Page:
brush up on your sign language with this awesome ASL cover of “Bad Romance.”
I'm going to write this just so our conservative friends can't say I brush these things under the rug.
Place each dough circle on baking sheets or pizza stones and brush with the flavored oil.
But now it was Romney, the former frontrunner, on the offensive, and Gingrich trying to brush off his attacks.
Oil pulling can also effectively clean the mouth if someone has oral ulcerations, which make it painful to brush teeth normally.
We brush a little dirt around the plant, and firm it with the blade of the hoe.
Now, all you have to do is to brush it five minutes in the morning and five minutes at night.
But this was interrupted when shouts and crackling of brush was heard.
I want a slush-bucket and a brush; I'm only fit for a roustabout.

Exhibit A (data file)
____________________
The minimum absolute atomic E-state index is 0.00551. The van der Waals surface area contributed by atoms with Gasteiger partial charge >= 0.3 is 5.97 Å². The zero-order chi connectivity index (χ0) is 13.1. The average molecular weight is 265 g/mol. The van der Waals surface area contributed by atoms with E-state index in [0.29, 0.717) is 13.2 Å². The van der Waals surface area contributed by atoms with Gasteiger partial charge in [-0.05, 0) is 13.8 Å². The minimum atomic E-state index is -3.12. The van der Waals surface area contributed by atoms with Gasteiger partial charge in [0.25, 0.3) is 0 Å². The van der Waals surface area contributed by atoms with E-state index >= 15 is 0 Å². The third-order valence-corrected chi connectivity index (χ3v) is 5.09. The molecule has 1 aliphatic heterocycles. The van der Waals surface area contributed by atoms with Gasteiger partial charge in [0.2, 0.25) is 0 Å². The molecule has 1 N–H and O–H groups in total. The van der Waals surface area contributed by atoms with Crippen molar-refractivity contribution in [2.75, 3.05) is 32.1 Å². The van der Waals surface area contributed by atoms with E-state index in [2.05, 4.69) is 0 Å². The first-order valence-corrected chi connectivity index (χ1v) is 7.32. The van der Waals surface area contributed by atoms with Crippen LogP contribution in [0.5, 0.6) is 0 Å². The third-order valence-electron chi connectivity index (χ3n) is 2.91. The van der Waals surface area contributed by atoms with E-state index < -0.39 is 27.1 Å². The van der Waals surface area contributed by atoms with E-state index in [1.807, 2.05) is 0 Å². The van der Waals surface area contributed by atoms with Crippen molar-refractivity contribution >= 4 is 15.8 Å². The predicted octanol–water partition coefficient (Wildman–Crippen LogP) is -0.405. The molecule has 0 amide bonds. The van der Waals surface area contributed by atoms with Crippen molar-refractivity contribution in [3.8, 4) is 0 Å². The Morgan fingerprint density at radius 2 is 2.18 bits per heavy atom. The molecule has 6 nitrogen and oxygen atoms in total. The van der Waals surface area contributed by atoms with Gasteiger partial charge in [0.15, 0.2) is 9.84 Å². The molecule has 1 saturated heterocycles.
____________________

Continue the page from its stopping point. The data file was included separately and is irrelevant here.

In 1817 he again took up the brush, and exhibited some of his large paintings in most of the cities of the United States.
"dust-sweeper, a brush for sweeping," late 14c., also, c.1400, "brushwood, brushes;" from Old French broisse (Modern French brosse) "a brush" (13c.), perhaps from Vulgar Latin *bruscia "a bunch of new shoots" (used to sweep away dust), perhaps from Proto-Germanic *bruskaz "underbrush."
"shrubbery," early 14c., from Anglo-French bruce "brushwood," Old North French broche, Old French broce "bush, thicket, undergrowth" (12c., Modern French brosse), from Gallo-Romance *brocia, perhaps from *brucus "heather," or possibly from the same source as brush (n.1).
late 15c., "to clean or rub (clothing) with a brush," also (mid-15c.) "to beat with a brush," from brush (n.1). Related: Brushed; brushing. To brush off someone or something, "rebuff, dismiss," is from 1941.
"move briskly" especially past or against something or someone, 1670s, from earlier sense (c.1400) "to hasten, rush," probably from brush (n.2), on the notion of a horse, etc., passing through dense undergrowth (cf. Old French brosser "travel (through woods)," and Middle English noun brush "charge, onslaught, encounter," mid-14c.), but brush (n.1) probably has contributed something to it as well. Related: Brushed; brushing.